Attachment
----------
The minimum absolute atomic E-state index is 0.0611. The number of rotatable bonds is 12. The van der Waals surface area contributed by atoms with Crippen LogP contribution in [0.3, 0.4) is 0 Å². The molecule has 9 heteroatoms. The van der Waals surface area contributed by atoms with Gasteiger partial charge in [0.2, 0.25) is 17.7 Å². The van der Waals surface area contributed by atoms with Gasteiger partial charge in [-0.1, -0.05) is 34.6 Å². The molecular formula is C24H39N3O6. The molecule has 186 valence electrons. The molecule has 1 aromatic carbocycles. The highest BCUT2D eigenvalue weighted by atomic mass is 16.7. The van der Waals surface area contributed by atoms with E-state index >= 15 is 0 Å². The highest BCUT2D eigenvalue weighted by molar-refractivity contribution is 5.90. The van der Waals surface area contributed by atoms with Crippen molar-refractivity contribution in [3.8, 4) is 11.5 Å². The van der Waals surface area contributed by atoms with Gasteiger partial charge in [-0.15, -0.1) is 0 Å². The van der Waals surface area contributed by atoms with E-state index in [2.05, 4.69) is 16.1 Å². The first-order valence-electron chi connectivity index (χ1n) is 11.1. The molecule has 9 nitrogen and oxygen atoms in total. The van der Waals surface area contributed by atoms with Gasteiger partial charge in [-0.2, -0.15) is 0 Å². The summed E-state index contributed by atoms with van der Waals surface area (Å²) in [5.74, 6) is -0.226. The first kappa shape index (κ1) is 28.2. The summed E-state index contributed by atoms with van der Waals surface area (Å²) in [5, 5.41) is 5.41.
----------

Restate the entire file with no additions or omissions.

The minimum absolute atomic E-state index is 0.0611. The number of rotatable bonds is 12. The van der Waals surface area contributed by atoms with Crippen LogP contribution in [0.3, 0.4) is 0 Å². The molecule has 9 heteroatoms. The van der Waals surface area contributed by atoms with Gasteiger partial charge in [0.2, 0.25) is 17.7 Å². The van der Waals surface area contributed by atoms with Gasteiger partial charge in [-0.1, -0.05) is 34.6 Å². The molecular formula is C24H39N3O6. The molecule has 186 valence electrons. The molecule has 1 aromatic carbocycles. The highest BCUT2D eigenvalue weighted by atomic mass is 16.7. The van der Waals surface area contributed by atoms with E-state index >= 15 is 0 Å². The highest BCUT2D eigenvalue weighted by molar-refractivity contribution is 5.90. The van der Waals surface area contributed by atoms with Crippen molar-refractivity contribution in [3.8, 4) is 11.5 Å². The van der Waals surface area contributed by atoms with Gasteiger partial charge in [-0.15, -0.1) is 0 Å². The van der Waals surface area contributed by atoms with E-state index in [2.05, 4.69) is 16.1 Å². The first-order valence-electron chi connectivity index (χ1n) is 11.1. The molecule has 9 nitrogen and oxygen atoms in total. The van der Waals surface area contributed by atoms with Gasteiger partial charge in [-0.2, -0.15) is 0 Å². The summed E-state index contributed by atoms with van der Waals surface area (Å²) in [5.74, 6) is -0.226. The first kappa shape index (κ1) is 28.2. The summed E-state index contributed by atoms with van der Waals surface area (Å²) in [5, 5.41) is 5.41.